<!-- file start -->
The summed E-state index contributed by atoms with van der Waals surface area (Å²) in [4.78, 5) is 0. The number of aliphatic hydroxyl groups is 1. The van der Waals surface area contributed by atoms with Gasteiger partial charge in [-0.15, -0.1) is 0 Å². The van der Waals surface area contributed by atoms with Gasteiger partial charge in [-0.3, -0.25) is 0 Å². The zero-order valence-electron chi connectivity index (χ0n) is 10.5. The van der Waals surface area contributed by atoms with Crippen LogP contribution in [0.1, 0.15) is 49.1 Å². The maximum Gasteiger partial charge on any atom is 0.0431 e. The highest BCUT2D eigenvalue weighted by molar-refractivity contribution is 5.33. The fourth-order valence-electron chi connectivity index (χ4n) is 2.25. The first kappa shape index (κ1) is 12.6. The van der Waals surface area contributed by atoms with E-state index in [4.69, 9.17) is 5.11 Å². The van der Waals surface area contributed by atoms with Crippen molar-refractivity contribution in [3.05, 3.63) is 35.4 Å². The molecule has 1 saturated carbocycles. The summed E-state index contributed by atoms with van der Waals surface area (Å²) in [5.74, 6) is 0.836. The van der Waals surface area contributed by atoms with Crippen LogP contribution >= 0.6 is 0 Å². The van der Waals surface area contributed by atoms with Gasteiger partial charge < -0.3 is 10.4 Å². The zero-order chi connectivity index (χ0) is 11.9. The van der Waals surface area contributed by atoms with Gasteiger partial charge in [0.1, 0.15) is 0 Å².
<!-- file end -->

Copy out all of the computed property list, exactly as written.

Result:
The summed E-state index contributed by atoms with van der Waals surface area (Å²) in [4.78, 5) is 0. The number of aliphatic hydroxyl groups is 1. The van der Waals surface area contributed by atoms with Gasteiger partial charge in [-0.15, -0.1) is 0 Å². The van der Waals surface area contributed by atoms with Gasteiger partial charge in [-0.3, -0.25) is 0 Å². The zero-order valence-electron chi connectivity index (χ0n) is 10.5. The van der Waals surface area contributed by atoms with Crippen LogP contribution in [0.1, 0.15) is 49.1 Å². The maximum Gasteiger partial charge on any atom is 0.0431 e. The highest BCUT2D eigenvalue weighted by molar-refractivity contribution is 5.33. The fourth-order valence-electron chi connectivity index (χ4n) is 2.25. The first kappa shape index (κ1) is 12.6. The van der Waals surface area contributed by atoms with E-state index in [4.69, 9.17) is 5.11 Å². The van der Waals surface area contributed by atoms with Crippen molar-refractivity contribution in [3.05, 3.63) is 35.4 Å². The molecule has 1 saturated carbocycles. The summed E-state index contributed by atoms with van der Waals surface area (Å²) in [5.74, 6) is 0.836. The van der Waals surface area contributed by atoms with Crippen LogP contribution >= 0.6 is 0 Å². The van der Waals surface area contributed by atoms with Gasteiger partial charge < -0.3 is 10.4 Å². The zero-order chi connectivity index (χ0) is 11.9. The van der Waals surface area contributed by atoms with Gasteiger partial charge in [0.1, 0.15) is 0 Å².